Let me put it this way: in order to share a CD I enjoy with my wife and to even rip a different CD onto my laptop, I burned through a CD-R and more than two hours of my valuable time. These are tasks that would have taken a minute or two before the media giants became obsessive.
I’m not even including indirect costs to the consumer, such as additional energy use to decode DRM-encoded material, the expense for developing DRM software (which is passed on to the consumer), and costs related to the expense of buying specific media players to play back DRM media.
The truth is that this issue affects all consumers, whether they are purchasers of media or not.
It comes down to a question of who actually owns a product that you pay good money for, because DRM isn’t just a technology, it’s a business philosophy that can be extended to any product.
As technology continues to grow, companies will have more and more power to place technological restrictions on the products you use every day. The power to end the usefulness of any electronic device is already here, and it’s a matter of time before packaging design and other elements do the same thing to any material, from appliances (a device set to stop working after a certain “leased” period of time) to packaged food (a time-release element that causes the food to become inedible) and so forth.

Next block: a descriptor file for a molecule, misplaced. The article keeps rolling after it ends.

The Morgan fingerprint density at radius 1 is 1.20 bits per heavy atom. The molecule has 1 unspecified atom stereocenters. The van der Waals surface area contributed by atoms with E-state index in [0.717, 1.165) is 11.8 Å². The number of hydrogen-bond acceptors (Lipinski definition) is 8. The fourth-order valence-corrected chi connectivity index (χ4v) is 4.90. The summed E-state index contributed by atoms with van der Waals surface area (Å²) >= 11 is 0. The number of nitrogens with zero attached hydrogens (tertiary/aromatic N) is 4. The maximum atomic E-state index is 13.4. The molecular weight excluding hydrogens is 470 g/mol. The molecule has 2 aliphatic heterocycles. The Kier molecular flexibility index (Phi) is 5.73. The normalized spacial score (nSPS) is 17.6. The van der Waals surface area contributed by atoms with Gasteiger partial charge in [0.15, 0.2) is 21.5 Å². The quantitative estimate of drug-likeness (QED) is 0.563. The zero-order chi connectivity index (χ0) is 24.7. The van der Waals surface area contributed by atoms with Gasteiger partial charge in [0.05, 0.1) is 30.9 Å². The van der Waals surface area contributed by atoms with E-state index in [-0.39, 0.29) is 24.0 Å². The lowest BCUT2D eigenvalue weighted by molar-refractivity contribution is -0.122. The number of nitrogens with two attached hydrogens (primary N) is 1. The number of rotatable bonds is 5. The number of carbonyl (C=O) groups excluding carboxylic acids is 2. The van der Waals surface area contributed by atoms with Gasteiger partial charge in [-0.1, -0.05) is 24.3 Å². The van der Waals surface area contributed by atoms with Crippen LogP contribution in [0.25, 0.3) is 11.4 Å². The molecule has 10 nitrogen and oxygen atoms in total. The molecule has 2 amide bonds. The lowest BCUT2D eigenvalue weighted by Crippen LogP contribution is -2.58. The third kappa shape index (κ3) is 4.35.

If this isn’t a future you want, you need to use your power as a consumer and boycott any and all products in which company policy restrict your usage. If a company is providing advice on how to use a product, that’s fine, but if a company tells you that you cannot use a product in a certain way and puts technology in the way of your usage, don’t buy the product.
I’ll say one thing for sure: I will never again buy anything sold by Sony, because battling their DRM policies on the Foo Fighters CD I paid good money for showed me clearly how little respect they have for me as a customer.